Master of Chaos

(1 customer review)




Master of Chaos

By David Hambling

London 1925: Ex-boxer Harry Stubbs goes undercover, working in a mental institution to investigate an epidemic of madness. Bizarre deaths occur at the asylum, seemingly linked to an occult power. As he starts to unravel the mystery, Harry?s grip on his own sanity becomes increasingly precarious.

Who is behind the killings? What are the strange new treatments doing to the patients? Why can Harry not get any reply from his handlers? To get answers, Harry must to venture into the borderland between magic and science, sanity and madness, and face the Master of Chaos…

A thrilling 1920s adventure drawing on HP Lovecraft’s Cthulhu Mythos.

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1 review for Master of Chaos

  1. C.T. Phipps

    The Harry Stubbs Adventures are one of the best series to come out of the recent independent Cthulhu Mythos scene along with Matthew Davenport’s Andrew Doran and my own Cthulhu Armagedon (just kidding–or am I?). They’re the adventures of a WW1 veteran pugilist who continually comes into contact with the edges of the Cthulhu Mythos. Harry Stubbs isn’t a guy who guns down Dagon or Deep Ones but usually ends up only encountering the barest whiffs of the eldritch and mostly deals with cultists–this keeps things mysterious as well as explains why he’s kept most of his sanity intact.

    This book opens with Harry having gotten a job in a mental institution after his previous employment dried away. He’s undercover for his new employers in an occult agency but Harry is such a dedicated worker that he essentially, becomes an orderly rather than uses the position to keep an eye on things. Master of Chaos acquaints us with turn of the century treatment of the insane as well as the burgeoning understanding of what PTSD (called “Shell Shock” back then) is.

    Being a Lovecraftian mystery, some of the patients are actually not insane and some of the staff are so insane they appear to be respectable members of society while engaging in ghastly tortures. I.e. the mental health practices of the day. Hambling, as always, does an excellent job with his research on both real-life occultism, period medicine, and interweaving Cthulhuoid concepts. The treatment of the mentally ill in the era was ghastly enough without the supernatural and is a good choice for any horror novel set in the Edwardian Period.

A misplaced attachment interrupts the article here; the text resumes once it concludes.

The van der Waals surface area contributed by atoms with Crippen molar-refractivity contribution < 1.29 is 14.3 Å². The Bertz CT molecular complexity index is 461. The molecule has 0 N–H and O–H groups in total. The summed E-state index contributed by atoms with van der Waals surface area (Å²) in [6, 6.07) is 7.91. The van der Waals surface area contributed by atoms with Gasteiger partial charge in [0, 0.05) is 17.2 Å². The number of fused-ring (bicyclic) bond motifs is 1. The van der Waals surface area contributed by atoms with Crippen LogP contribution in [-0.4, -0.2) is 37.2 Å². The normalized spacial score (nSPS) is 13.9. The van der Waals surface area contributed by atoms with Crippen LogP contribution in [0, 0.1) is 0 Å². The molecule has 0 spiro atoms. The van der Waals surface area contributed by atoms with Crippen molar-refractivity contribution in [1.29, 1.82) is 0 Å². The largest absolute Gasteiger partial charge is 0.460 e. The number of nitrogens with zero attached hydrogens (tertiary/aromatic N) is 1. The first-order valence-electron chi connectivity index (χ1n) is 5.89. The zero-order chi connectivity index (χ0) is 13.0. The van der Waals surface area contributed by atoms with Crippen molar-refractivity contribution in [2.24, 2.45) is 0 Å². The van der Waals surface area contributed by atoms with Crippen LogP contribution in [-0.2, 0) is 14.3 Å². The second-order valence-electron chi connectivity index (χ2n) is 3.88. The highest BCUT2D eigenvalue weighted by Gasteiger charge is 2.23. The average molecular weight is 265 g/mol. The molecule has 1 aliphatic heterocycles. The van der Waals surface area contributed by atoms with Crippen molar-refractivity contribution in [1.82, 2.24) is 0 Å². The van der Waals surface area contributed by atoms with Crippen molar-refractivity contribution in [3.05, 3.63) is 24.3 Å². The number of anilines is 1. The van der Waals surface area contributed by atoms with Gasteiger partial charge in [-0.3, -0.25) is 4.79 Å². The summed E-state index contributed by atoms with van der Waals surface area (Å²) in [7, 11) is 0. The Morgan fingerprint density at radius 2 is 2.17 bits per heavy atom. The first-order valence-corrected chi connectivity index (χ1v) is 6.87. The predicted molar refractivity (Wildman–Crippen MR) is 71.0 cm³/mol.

Indeed, one of the things I’ve long held about H.P. Lovecraft pastiches is they tend to work better when set in different time periods than the present day. The 1920s seems to be a perfect time for the weird and terrible to be released, not just because it’s the time period Lovecraft wrote in, but also because it’s a middle-ground between the rise of science with the fall of superstition.

    Honestly, I actually think the United Kingdom works better as a setting for Lovecraftian fiction because New England was never quite old enough for the kind of stories Phillips wanted to tell. Anglos only populated the country for a couple of centuries when HPL filled Arkham and Salem with unspeakable ancient monsters. Much of the supernatural was inherited while there’s all manner of places thousand-year-old evils could hide in London (which Hambling takes good advantage of like Ramsey Campbell).

    As this is the fourth or so book in the series, long-time readers should note things have gotten a bit formulaic–that’s not a bad thing, though. I happen to like cheeseburgers and when I order one, I expect a cheeseburger. This is a series about Harry wandering on the edge of the supernatural and I admit to getting impatient for him to fully immerse himself in the occult horrors beyond. The only problem is, once this happens it’s going to be a case of no turning back and Harry’s character will be changed forever. Yet, honestly, it has to happen for the story to be authentic.

    Harry remains likable and his relationship with Sally is progressing nicely despite how scandalous it would be for him to end up with a former prostitute. Also, how dangerous it might be for her to end up with a man who is prone to meeting squid-worshiping nutters. Then again, after WW1 there wasn’t nearly as many pickings so Anglo women had learned to be forward as Churchill, himself, said to Americans visiting the country. I do think, if Harry does get involved with her, he’s going to get her killed and it would probably be best to end their association now.

    This book contains references to ancient Egypt, a certain Black Pharaoh, and a man who thinks he’s the King of England–all to my considerable entertainment. I hope the next book will be either about the Mi-Go or Cthulhu but, either way, this is another great entry. Harry is an everyman exposed to the horrors of the Cthulhu Mythos and that has an appeal better than nebbish scholars or confident wizards.

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